'No Tuber Zones' In South Korean Restaurants Forbid YouTubers As Patrons


YouTubers are everywhere. While they can indeed boost businesses to a new degree by exposing them to the masses, some of them can be considered annoying.

That at least happens in South Korea.

In the country where 'mukbang' originated, there are many restaurant owners who dislike having YouTubers as patrons. This is because a number of problematic incidents have happened in some restaurants in Korea, when YouTuber came to restaurants.

As a result, owners of restaurants in the country started banning YouTubers and online streamers from their restaurants, or at least forbidding them to stream when visiting.

No Tuber Zones
Credit: KUKMIN ILBO / Allkpop

Restaurant owners were reporting many incidents of fights happening.

Some of which were caused by restaurant patrons being included in the YouTuber/streamer broadcast when they don't want to be on the videos.

Additionally, these online personalities may set multiple equipment for better lighting, camera position, etc., to make videos much more appealing and professional. For viewers, this should make videos much more interesting. But for owners of restaurants, these activities can take up space, requiring them to move furniture, and even knock over some other goods in the restaurants.

These activities have also interfere with other patrons' abilities to eat and enjoy the atmosphere.

When the 'No Tuber Zone' signs are found, YouTubers and other online streaming personalities are hoped to not do what they usually do in restaurants. Or at least, they are expected to be come as normal patrons rather than their online personalities.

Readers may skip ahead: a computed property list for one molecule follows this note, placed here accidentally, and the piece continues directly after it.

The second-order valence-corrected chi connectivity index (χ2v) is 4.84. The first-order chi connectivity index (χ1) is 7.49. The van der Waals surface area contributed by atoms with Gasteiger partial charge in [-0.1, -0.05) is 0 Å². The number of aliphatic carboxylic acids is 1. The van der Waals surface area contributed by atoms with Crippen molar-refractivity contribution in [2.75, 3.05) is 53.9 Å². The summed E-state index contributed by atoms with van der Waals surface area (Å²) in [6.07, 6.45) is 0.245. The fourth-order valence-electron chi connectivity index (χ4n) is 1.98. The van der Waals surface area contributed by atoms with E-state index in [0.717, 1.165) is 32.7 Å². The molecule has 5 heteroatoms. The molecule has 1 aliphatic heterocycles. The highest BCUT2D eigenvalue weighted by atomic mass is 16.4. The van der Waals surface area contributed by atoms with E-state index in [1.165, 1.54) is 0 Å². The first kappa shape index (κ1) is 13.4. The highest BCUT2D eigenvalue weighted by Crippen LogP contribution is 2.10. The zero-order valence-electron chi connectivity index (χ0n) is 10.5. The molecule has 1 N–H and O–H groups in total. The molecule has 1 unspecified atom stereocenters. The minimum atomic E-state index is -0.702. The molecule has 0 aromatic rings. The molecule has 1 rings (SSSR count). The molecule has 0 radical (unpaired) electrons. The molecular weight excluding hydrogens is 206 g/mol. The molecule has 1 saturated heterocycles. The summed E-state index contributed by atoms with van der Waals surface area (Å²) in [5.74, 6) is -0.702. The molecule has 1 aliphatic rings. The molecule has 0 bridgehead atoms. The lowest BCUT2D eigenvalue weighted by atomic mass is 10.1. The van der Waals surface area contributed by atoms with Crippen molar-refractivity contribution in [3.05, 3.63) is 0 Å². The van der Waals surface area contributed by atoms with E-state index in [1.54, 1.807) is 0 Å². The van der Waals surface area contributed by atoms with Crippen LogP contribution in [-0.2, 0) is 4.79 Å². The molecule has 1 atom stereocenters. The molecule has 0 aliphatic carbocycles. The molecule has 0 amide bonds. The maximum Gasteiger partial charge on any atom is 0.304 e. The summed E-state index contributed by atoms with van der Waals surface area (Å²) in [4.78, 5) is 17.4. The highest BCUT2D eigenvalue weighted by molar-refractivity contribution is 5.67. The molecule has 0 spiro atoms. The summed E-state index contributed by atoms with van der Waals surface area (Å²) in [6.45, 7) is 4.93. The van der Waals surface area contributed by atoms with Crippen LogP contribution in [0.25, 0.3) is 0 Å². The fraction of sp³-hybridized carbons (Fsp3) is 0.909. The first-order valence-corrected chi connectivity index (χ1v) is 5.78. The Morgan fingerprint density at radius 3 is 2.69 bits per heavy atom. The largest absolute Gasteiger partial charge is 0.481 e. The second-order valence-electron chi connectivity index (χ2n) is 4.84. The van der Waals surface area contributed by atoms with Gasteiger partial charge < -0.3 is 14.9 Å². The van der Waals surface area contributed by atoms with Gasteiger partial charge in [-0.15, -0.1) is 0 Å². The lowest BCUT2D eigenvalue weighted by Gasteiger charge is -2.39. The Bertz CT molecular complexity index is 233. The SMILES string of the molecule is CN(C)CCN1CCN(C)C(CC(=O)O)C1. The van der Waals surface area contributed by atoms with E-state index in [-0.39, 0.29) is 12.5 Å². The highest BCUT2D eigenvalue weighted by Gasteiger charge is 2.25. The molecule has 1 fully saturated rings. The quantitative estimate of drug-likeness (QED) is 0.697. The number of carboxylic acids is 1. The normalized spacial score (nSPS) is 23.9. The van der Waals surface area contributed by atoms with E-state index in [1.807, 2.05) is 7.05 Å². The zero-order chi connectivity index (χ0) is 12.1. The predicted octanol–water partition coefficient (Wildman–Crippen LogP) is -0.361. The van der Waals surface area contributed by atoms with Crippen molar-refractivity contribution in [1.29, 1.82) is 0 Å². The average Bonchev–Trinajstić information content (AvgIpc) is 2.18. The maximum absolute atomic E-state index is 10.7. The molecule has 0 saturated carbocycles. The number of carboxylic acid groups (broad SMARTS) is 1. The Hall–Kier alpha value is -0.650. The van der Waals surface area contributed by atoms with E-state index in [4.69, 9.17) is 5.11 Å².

For a long time, YouTube has been the place where interesting things happen and shared.

One of the many, is videos showing people eating.

Using audiovisual presentation, the host would eat food while interacting with their audience. While some YouTuber eat to review restaurants and get endorsements, others do 'mukbang' by eating a huge meal, in one sitting.

Videos like these stimulate the basic instincts of humans, and eating gives that similar sensation.

When viewing people eating a meal, viewers can experience that "tingle" where they will feel hungry in an almost hypnotic way. To some others, it allows them to fantasize the food as if they are eating it, or curb hunger or even relieve stress.

Millions of people tune in to watch their favorite hosts eat, and this fact has become a cultural phenomenon. Many of these internet personalities earn thousands of dollars and beyond from ads, donations, endorsements, e-book and product reviews, per month.

But it seems that not everyone is happy with their presence.

No Tuber Zones
Credit: KUKMIN ILBO / Allkpop

In Korean society, eating goes beyond mere survival, and is more closely related to life and culture.

Korea has formed a food culture based on traditional health discussions and strict etiquette. But with the internet and streaming media, the dominant food culture in Korea and the internet eating culture started altering the traditional identity.

The first attempt to limit these online personalities in restaurants started back in July 2018.

At that time, the South Korean government through The Ministry of Health and Welfare announced that it would create and regulate mukbang guidelines by launching the "National Obesity Management Comprehensive Measures".

It was to establish guidelines for mukbang because it could cause binge eating and harm the public health.

This attempt was met with criticisms, with people saying that "there is no correlation between mukbang and binge eating" and "the government is infringing on individual freedom."